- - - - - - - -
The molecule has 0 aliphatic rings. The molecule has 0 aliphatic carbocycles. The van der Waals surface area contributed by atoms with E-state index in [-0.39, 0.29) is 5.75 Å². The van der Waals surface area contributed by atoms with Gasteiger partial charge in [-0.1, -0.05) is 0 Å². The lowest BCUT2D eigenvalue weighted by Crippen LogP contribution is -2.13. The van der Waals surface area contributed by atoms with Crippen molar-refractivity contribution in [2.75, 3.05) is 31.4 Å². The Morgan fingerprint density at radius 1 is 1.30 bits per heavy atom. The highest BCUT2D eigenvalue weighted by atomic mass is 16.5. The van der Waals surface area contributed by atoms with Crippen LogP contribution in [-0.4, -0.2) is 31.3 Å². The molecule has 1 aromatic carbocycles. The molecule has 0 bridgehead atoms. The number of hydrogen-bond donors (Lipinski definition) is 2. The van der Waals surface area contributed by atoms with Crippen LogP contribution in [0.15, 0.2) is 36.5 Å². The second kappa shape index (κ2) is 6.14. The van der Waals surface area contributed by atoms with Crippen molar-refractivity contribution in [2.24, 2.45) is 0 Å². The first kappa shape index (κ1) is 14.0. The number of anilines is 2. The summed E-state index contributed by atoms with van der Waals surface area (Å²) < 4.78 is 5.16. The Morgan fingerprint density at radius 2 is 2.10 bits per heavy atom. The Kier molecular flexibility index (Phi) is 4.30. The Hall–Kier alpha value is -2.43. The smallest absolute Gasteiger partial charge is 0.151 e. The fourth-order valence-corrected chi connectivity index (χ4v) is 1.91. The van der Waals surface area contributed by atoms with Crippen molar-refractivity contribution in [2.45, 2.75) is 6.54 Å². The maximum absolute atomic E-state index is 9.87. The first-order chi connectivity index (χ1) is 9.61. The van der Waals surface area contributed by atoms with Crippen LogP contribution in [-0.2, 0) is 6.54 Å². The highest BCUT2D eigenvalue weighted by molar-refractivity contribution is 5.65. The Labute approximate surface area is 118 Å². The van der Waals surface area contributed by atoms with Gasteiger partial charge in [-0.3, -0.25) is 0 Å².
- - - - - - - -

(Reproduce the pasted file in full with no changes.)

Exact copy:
The molecule has 0 aliphatic rings. The molecule has 0 aliphatic carbocycles. The van der Waals surface area contributed by atoms with E-state index in [-0.39, 0.29) is 5.75 Å². The van der Waals surface area contributed by atoms with Gasteiger partial charge in [-0.1, -0.05) is 0 Å². The lowest BCUT2D eigenvalue weighted by Crippen LogP contribution is -2.13. The van der Waals surface area contributed by atoms with Crippen molar-refractivity contribution in [2.75, 3.05) is 31.4 Å². The Morgan fingerprint density at radius 1 is 1.30 bits per heavy atom. The highest BCUT2D eigenvalue weighted by atomic mass is 16.5. The van der Waals surface area contributed by atoms with Crippen LogP contribution in [-0.4, -0.2) is 31.3 Å². The molecule has 1 aromatic carbocycles. The molecule has 0 bridgehead atoms. The number of hydrogen-bond donors (Lipinski definition) is 2. The van der Waals surface area contributed by atoms with Crippen LogP contribution in [0.15, 0.2) is 36.5 Å². The second kappa shape index (κ2) is 6.14. The van der Waals surface area contributed by atoms with Crippen molar-refractivity contribution in [2.24, 2.45) is 0 Å². The first kappa shape index (κ1) is 14.0. The number of anilines is 2. The summed E-state index contributed by atoms with van der Waals surface area (Å²) < 4.78 is 5.16. The Morgan fingerprint density at radius 2 is 2.10 bits per heavy atom. The Kier molecular flexibility index (Phi) is 4.30. The Hall–Kier alpha value is -2.43. The smallest absolute Gasteiger partial charge is 0.151 e. The fourth-order valence-corrected chi connectivity index (χ4v) is 1.91. The van der Waals surface area contributed by atoms with Crippen molar-refractivity contribution in [2.45, 2.75) is 6.54 Å². The maximum absolute atomic E-state index is 9.87. The first-order chi connectivity index (χ1) is 9.61. The van der Waals surface area contributed by atoms with Crippen LogP contribution in [-0.2, 0) is 6.54 Å². The highest BCUT2D eigenvalue weighted by molar-refractivity contribution is 5.65. The Labute approximate surface area is 118 Å². The van der Waals surface area contributed by atoms with Gasteiger partial charge in [-0.3, -0.25) is 0 Å².